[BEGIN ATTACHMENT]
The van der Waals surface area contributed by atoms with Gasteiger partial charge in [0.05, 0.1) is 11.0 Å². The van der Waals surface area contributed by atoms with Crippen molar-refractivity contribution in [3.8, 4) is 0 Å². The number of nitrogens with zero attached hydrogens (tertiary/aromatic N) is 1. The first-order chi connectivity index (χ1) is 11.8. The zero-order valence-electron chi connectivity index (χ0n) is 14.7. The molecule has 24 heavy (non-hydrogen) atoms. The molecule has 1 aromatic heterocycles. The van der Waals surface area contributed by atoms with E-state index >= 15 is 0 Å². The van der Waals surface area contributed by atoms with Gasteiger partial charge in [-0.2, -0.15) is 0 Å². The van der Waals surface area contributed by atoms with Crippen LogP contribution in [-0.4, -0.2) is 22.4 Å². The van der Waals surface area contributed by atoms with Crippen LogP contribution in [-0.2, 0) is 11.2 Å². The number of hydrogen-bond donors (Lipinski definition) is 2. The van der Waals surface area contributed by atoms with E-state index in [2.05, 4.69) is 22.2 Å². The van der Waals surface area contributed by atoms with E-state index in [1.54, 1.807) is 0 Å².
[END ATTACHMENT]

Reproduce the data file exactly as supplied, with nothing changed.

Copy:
The van der Waals surface area contributed by atoms with Gasteiger partial charge in [0.05, 0.1) is 11.0 Å². The van der Waals surface area contributed by atoms with Crippen molar-refractivity contribution in [3.8, 4) is 0 Å². The number of nitrogens with zero attached hydrogens (tertiary/aromatic N) is 1. The first-order chi connectivity index (χ1) is 11.8. The zero-order valence-electron chi connectivity index (χ0n) is 14.7. The molecule has 24 heavy (non-hydrogen) atoms. The molecule has 1 aromatic heterocycles. The van der Waals surface area contributed by atoms with E-state index >= 15 is 0 Å². The van der Waals surface area contributed by atoms with Gasteiger partial charge in [-0.2, -0.15) is 0 Å². The van der Waals surface area contributed by atoms with Crippen LogP contribution in [-0.4, -0.2) is 22.4 Å². The van der Waals surface area contributed by atoms with Crippen LogP contribution in [-0.2, 0) is 11.2 Å². The number of hydrogen-bond donors (Lipinski definition) is 2. The van der Waals surface area contributed by atoms with E-state index in [2.05, 4.69) is 22.2 Å². The van der Waals surface area contributed by atoms with E-state index in [1.54, 1.807) is 0 Å².